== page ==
Problems deriving from time-travel? There’s nothing so terrible about becoming your own father or mother (or both) that can’t be fixed with some counseling and some good parenting. (I think Douglas Adams said that.) It’s just like wiping a page from a history book and writing it again the way you want it to be, right?

Wrong.

The truth is that when it comes to time travel, the territory becomes rather uncertain if not entirely boggled. Here are ten things you should keep in mind when you start playing around with time.

1. If you are about to leap into the past, then it has already happened.

That’s right. The moment you allow your characters to jump back in time, then the alterations they will apply will already have taken place. This results in our first great dilemma: now that history has changed and the problem solved, what will motivate the heroes to jump back? When the solution is so effective that the problem never existed, who will need to think of a solution? One way to solve this is to conceal the fact that the current state of affairs is, in hindsight, a result of that jump, and that another, far worse, scenario would have ensued from not going back. In other words, the travelers’ motivations are not determined by something that will change, but something they have already changed.

2. Your traveler must, in no way, be connected to the facts he or she is trying to change.

As a collateral point to rule number one, any traveler altering events impacting their own timeline will automatically fail. This is because, by altering time, they will inevitably alter their own memory of what happened, and that will ultimately lead to different decisions the next time around.
“Wait what next time?”, you ask. Well that leads us to:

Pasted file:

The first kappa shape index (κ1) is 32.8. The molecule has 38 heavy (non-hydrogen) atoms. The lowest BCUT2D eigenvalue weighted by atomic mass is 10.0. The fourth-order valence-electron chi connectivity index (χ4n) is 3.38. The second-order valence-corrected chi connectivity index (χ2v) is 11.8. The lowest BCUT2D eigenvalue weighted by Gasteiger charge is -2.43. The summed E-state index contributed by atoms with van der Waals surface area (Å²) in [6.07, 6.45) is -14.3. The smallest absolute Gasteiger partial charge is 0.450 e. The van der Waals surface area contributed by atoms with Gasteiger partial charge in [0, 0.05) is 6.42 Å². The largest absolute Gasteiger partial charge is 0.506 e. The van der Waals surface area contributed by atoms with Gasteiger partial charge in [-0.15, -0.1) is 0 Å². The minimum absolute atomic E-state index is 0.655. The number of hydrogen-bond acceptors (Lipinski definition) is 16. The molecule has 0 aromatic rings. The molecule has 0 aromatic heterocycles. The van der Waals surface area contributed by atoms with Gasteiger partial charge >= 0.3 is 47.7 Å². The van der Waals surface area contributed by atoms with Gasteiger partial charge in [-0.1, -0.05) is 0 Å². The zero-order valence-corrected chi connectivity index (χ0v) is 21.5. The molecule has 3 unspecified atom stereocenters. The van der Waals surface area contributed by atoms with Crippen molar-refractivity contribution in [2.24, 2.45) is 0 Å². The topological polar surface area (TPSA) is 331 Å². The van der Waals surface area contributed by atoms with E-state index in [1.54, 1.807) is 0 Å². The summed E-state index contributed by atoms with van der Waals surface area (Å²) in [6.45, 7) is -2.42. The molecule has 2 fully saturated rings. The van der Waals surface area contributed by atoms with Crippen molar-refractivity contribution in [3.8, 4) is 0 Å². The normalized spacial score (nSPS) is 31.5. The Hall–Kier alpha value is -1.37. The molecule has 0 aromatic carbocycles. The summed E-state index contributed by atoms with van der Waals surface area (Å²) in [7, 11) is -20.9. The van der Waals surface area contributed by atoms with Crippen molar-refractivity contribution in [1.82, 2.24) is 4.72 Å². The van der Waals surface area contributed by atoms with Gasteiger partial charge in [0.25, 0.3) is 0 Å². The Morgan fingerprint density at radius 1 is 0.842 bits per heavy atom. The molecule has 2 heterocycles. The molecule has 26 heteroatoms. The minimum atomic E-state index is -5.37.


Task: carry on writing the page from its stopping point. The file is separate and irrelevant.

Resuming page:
4. It’s a loop. An infinite one.

Get it?

3. It’s a loop. An infinite one.

A successful leap into the past is one that will always have happened. One in which the traveler will, at a certain point, either devise their own way to travel or be thrown back in time by a series of events which must, always, result in the same outcome. Time will not permit an ever-changing number of different outcomes, it will stabilize into a flow where the jump never happens, or where it does, but always follows the same exact script. The effects of this on the characters can be very dark, or also quite funny. Especially for short jumps. Just like this little joke.

5. Time is memory.

In other words, our only sense for the passing of time is our ability to keep a record of past events. As a result, altering time inevitably alters the record. There are only two ways out of this paradox, in my opinion: One way is based on the theory of alternative universes which is so popular nowadays. In this theory, when you travel in time what you really do is jump to a different reality where what you did has changed history, but you come from a universe where nothing was done, so your memory of that history remained the same. This theory has a few flaws, well pointed out by the Rick & Morty series, including meeting infinite yous intent on changing their histories, and infinite other yous content with their lot and suddenly buggered by all the goddamn people turning up at their door.

Another way is to have time change from the old reality to the new rewritten one, but slowly. Slowly enough for the transition itself to be noticed and recorded. This is what I did in my short story “Hero of Stolen Time”. In it, the hero Ratscrap is the only one capable of jumping back two years into the past to stop the beginning of a terrible series of Viking incursions. When he fails to do so, partially because Ratscrap is a self-loathing coward, reality slowly begins to shift to a Viking-ridden village where everyone’s soon-to-be alternative is killed. Knowing this, Ratscrap must jump back to preserve his reality as well as his own miserable life.

6. The Bootstrap Paradox.